Maximizing Office Space: Virtual vs. Hard Copies

Whether renting an office for a day, or leasing temporary space for a transitional 6 month period, sharing an office requires the traveler to carry light. As the cost of running business continues to increase in the United States, business owners are starting to become more creative with how to manage teams in smaller and smaller spaces. A great way to downsize the amount of clutter in your office is to throw away unnecessary documents. But knowing when to throw away what requires a little more exploration. When downsizing for a temporary office space rental, consider these points for virtualizing your data.

Tax Records

Tax Records should be saved for seven years. Most other important documents only require a two year life on hard copy, but why do tax records need to stay intact for so long. Some may joke that anything to do with the government should stay in its initial form indefinitely, but in all seriousness, tax forms require salvation from the paper shredder because they can simply check in on you whenever they want. Under reported income by 25 percent can be investigated by the IRS up to six years back, or seven if you claim a loss for debt or securities. The IRS has free reign in regards to a tax payer not filing or filing a fraudulent return. Because of this, some experts recommend you save your tax records indefinitely. These records include all deduction paperwork, canceled checks and receipts that apply to taxes (charitable contributions, retirement plan  contributions and investments).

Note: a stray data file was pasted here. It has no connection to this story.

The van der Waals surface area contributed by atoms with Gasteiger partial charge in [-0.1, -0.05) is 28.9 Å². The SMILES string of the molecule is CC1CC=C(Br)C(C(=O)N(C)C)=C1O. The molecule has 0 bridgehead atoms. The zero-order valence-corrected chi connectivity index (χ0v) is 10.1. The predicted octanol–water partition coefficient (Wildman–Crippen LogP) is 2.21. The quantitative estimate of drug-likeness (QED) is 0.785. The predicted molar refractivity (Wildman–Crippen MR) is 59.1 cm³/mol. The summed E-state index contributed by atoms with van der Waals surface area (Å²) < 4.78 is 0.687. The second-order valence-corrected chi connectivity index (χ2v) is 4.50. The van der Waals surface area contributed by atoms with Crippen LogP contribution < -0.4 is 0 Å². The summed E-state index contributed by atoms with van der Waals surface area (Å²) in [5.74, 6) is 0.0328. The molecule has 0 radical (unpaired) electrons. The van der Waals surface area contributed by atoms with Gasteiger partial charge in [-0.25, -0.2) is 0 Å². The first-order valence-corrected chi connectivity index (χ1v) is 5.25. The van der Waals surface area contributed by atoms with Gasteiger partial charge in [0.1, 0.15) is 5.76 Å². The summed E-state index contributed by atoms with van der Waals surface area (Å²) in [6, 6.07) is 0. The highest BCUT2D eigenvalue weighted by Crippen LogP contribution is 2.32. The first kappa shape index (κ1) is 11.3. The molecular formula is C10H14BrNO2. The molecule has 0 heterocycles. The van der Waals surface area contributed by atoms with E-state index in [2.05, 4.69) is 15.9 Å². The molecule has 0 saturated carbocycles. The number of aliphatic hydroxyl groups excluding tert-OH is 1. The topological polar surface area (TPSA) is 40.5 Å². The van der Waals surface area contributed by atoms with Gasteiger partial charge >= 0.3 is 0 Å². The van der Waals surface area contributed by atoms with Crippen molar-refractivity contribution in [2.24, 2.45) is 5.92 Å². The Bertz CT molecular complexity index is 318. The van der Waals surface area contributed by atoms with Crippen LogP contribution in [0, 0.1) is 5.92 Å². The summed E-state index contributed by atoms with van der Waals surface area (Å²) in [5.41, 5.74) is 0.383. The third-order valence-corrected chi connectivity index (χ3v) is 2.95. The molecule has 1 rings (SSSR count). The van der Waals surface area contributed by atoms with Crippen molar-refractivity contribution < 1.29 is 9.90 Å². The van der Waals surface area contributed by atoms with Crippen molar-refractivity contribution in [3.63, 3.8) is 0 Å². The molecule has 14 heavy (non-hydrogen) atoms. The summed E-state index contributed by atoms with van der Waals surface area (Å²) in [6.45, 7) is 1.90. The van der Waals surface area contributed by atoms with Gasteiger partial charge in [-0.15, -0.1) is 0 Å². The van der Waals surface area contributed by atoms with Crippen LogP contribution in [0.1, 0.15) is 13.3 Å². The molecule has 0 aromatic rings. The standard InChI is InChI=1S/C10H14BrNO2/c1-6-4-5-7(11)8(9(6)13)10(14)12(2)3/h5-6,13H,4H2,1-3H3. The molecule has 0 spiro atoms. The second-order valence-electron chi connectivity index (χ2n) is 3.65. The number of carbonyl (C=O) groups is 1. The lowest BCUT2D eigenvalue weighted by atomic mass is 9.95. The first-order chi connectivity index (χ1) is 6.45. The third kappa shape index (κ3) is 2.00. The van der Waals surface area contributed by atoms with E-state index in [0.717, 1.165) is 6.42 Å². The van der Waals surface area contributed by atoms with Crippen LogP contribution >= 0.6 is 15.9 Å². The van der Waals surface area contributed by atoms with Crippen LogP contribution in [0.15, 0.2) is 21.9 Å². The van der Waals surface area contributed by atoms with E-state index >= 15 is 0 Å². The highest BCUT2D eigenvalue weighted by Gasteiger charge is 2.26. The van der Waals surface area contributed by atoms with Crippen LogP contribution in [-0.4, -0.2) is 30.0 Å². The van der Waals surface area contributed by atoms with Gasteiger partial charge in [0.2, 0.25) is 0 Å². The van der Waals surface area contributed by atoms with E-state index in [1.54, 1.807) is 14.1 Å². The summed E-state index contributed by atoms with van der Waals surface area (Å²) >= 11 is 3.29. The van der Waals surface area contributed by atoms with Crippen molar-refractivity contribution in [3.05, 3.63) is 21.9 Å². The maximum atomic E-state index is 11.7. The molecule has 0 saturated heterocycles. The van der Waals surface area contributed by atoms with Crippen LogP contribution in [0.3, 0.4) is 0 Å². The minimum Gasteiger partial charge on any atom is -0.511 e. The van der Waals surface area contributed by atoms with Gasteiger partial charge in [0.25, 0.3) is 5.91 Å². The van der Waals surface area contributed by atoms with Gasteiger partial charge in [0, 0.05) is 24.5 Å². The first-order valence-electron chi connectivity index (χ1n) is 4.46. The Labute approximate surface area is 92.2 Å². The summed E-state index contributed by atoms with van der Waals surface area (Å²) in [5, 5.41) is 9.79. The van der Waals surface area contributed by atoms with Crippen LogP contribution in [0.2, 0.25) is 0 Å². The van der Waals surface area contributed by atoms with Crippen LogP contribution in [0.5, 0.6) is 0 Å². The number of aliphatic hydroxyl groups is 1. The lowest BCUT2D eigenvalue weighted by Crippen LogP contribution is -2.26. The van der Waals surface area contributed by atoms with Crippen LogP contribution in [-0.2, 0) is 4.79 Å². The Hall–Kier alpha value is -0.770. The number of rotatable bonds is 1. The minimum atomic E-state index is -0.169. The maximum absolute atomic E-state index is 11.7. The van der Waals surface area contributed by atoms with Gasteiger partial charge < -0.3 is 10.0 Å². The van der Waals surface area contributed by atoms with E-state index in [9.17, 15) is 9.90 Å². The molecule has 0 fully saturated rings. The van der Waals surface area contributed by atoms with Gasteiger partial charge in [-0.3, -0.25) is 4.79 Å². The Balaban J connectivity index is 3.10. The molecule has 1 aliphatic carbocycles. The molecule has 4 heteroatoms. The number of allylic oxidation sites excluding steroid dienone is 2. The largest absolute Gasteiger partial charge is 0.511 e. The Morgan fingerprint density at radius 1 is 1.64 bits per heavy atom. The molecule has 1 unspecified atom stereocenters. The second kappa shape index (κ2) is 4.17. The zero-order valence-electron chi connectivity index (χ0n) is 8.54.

Retirement and Investment Plan Statements

Retirement and investment plan summaries and statements should be kept until you close the account. The famed celebrity financial advisor Suze Orman recommends keeping investment documents for at least three years. She says once you get an annual statement, you can rid yourself of any quarterly updates, since it contains the same information. She says that records of trades should be kept for three years. Non-deductable contributions to IRA or conversions to a Roth IRA account should be recorded on a IRS 8606 form you file when making deposits. This document must be saved to prove that you have already paid the taxes upon retirement.

Bank Statements

Bank statements should be saved for seven years. Although you can access many of these statements now online, its best to keep your own record. It’s easy to dispute the “good nature” of banks, and although banks aren’t out to ruin their account holders financially on purpose, they do it on accident often enough. The true owner of account information online is the bank, and it can be changed. If the site goes down or experiences a hack, having your own records on hard copy will become extremely useful.


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